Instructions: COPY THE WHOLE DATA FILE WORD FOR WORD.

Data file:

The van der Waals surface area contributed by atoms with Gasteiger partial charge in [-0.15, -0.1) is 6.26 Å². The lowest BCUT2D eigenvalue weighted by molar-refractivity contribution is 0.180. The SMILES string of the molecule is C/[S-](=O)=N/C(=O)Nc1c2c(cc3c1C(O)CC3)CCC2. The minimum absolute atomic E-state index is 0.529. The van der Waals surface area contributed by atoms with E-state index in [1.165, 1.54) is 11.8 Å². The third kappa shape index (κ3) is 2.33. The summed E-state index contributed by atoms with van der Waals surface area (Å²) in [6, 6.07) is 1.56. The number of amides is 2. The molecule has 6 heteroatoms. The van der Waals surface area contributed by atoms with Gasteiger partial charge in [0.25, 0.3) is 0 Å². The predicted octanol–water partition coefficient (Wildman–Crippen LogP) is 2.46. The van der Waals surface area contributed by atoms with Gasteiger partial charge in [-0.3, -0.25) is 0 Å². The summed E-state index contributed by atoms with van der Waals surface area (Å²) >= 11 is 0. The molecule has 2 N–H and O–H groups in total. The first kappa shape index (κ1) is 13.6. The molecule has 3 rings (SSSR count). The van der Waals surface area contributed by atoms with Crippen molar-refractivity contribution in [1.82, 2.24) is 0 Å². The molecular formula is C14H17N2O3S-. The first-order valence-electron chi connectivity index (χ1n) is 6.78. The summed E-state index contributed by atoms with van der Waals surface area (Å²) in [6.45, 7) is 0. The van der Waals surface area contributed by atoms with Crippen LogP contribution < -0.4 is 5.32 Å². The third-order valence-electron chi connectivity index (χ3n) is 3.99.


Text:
The van der Waals surface area contributed by atoms with Gasteiger partial charge in [-0.15, -0.1) is 6.26 Å². The lowest BCUT2D eigenvalue weighted by molar-refractivity contribution is 0.180. The SMILES string of the molecule is C/[S-](=O)=N/C(=O)Nc1c2c(cc3c1C(O)CC3)CCC2. The minimum absolute atomic E-state index is 0.529. The van der Waals surface area contributed by atoms with E-state index in [1.165, 1.54) is 11.8 Å². The third kappa shape index (κ3) is 2.33. The summed E-state index contributed by atoms with van der Waals surface area (Å²) in [6, 6.07) is 1.56. The number of amides is 2. The molecule has 6 heteroatoms. The van der Waals surface area contributed by atoms with Gasteiger partial charge in [0.25, 0.3) is 0 Å². The predicted octanol–water partition coefficient (Wildman–Crippen LogP) is 2.46. The van der Waals surface area contributed by atoms with Gasteiger partial charge in [-0.3, -0.25) is 0 Å². The summed E-state index contributed by atoms with van der Waals surface area (Å²) >= 11 is 0. The molecule has 2 N–H and O–H groups in total. The first kappa shape index (κ1) is 13.6. The molecule has 3 rings (SSSR count). The van der Waals surface area contributed by atoms with Crippen molar-refractivity contribution in [1.82, 2.24) is 0 Å². The molecular formula is C14H17N2O3S-. The first-order valence-electron chi connectivity index (χ1n) is 6.78. The summed E-state index contributed by atoms with van der Waals surface area (Å²) in [6.45, 7) is 0. The van der Waals surface area contributed by atoms with Crippen LogP contribution < -0.4 is 5.32 Å². The third-order valence-electron chi connectivity index (χ3n) is 3.99.